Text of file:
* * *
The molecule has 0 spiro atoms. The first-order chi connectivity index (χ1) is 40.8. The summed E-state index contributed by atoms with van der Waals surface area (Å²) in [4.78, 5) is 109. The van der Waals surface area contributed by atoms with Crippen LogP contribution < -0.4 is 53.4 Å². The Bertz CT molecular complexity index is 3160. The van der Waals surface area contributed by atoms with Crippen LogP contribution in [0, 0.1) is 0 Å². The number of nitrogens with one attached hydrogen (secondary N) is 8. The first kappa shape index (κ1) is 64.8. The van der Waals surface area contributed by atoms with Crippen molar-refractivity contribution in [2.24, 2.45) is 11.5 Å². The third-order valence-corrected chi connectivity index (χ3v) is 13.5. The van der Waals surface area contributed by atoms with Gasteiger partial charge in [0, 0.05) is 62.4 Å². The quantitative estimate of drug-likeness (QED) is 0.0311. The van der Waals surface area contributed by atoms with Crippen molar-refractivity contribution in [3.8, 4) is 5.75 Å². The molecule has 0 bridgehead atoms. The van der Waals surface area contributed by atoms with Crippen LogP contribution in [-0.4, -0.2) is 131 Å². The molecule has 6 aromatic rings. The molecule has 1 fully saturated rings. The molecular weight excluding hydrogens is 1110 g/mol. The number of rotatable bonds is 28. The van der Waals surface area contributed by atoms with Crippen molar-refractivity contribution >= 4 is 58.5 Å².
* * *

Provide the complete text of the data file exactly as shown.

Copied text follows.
The molecule has 0 spiro atoms. The first-order chi connectivity index (χ1) is 40.8. The summed E-state index contributed by atoms with van der Waals surface area (Å²) in [4.78, 5) is 109. The van der Waals surface area contributed by atoms with Crippen LogP contribution < -0.4 is 53.4 Å². The Bertz CT molecular complexity index is 3160. The van der Waals surface area contributed by atoms with Crippen LogP contribution in [0, 0.1) is 0 Å². The number of nitrogens with one attached hydrogen (secondary N) is 8. The first kappa shape index (κ1) is 64.8. The van der Waals surface area contributed by atoms with Crippen molar-refractivity contribution in [2.24, 2.45) is 11.5 Å². The third-order valence-corrected chi connectivity index (χ3v) is 13.5. The van der Waals surface area contributed by atoms with Gasteiger partial charge in [0, 0.05) is 62.4 Å². The quantitative estimate of drug-likeness (QED) is 0.0311. The van der Waals surface area contributed by atoms with Crippen molar-refractivity contribution in [3.8, 4) is 5.75 Å². The molecule has 0 bridgehead atoms. The van der Waals surface area contributed by atoms with Crippen LogP contribution in [-0.4, -0.2) is 131 Å². The molecule has 6 aromatic rings. The molecule has 1 fully saturated rings. The molecular weight excluding hydrogens is 1110 g/mol. The number of rotatable bonds is 28. The van der Waals surface area contributed by atoms with Crippen molar-refractivity contribution >= 4 is 58.5 Å².